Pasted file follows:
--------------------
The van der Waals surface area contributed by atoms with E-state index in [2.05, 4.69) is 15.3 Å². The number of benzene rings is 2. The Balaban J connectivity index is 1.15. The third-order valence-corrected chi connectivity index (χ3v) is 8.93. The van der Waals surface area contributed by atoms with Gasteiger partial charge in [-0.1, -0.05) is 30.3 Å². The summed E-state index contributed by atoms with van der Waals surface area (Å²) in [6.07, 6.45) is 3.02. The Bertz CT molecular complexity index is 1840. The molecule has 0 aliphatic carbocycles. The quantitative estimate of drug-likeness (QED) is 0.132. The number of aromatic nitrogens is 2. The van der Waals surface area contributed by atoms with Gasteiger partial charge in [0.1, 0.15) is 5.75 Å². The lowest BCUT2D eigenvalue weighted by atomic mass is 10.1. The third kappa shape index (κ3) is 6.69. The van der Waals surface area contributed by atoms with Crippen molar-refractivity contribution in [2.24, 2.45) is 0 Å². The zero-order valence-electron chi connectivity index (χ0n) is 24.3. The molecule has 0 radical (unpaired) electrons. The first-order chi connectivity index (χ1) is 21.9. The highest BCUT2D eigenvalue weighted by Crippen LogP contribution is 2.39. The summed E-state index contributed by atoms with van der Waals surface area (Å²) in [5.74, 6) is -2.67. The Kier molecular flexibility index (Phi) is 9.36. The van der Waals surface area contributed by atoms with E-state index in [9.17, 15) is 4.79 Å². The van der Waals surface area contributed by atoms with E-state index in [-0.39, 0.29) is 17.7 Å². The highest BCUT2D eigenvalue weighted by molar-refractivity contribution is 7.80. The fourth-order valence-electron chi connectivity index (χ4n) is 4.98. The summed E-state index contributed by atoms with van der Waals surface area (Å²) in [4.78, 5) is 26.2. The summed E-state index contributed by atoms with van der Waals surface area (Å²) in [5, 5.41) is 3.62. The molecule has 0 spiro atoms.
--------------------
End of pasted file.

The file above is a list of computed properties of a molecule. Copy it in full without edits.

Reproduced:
The van der Waals surface area contributed by atoms with E-state index in [2.05, 4.69) is 15.3 Å². The number of benzene rings is 2. The Balaban J connectivity index is 1.15. The third-order valence-corrected chi connectivity index (χ3v) is 8.93. The van der Waals surface area contributed by atoms with Gasteiger partial charge in [-0.1, -0.05) is 30.3 Å². The summed E-state index contributed by atoms with van der Waals surface area (Å²) in [6.07, 6.45) is 3.02. The Bertz CT molecular complexity index is 1840. The molecule has 0 aliphatic carbocycles. The quantitative estimate of drug-likeness (QED) is 0.132. The number of aromatic nitrogens is 2. The van der Waals surface area contributed by atoms with Gasteiger partial charge in [0.1, 0.15) is 5.75 Å². The lowest BCUT2D eigenvalue weighted by atomic mass is 10.1. The third kappa shape index (κ3) is 6.69. The van der Waals surface area contributed by atoms with Crippen molar-refractivity contribution in [2.24, 2.45) is 0 Å². The zero-order valence-electron chi connectivity index (χ0n) is 24.3. The molecule has 0 radical (unpaired) electrons. The first-order chi connectivity index (χ1) is 21.9. The highest BCUT2D eigenvalue weighted by Crippen LogP contribution is 2.39. The summed E-state index contributed by atoms with van der Waals surface area (Å²) in [5.74, 6) is -2.67. The Kier molecular flexibility index (Phi) is 9.36. The van der Waals surface area contributed by atoms with E-state index in [9.17, 15) is 4.79 Å². The van der Waals surface area contributed by atoms with E-state index in [-0.39, 0.29) is 17.7 Å². The highest BCUT2D eigenvalue weighted by molar-refractivity contribution is 7.80. The fourth-order valence-electron chi connectivity index (χ4n) is 4.98. The summed E-state index contributed by atoms with van der Waals surface area (Å²) in [4.78, 5) is 26.2. The summed E-state index contributed by atoms with van der Waals surface area (Å²) in [5, 5.41) is 3.62. The molecule has 0 spiro atoms.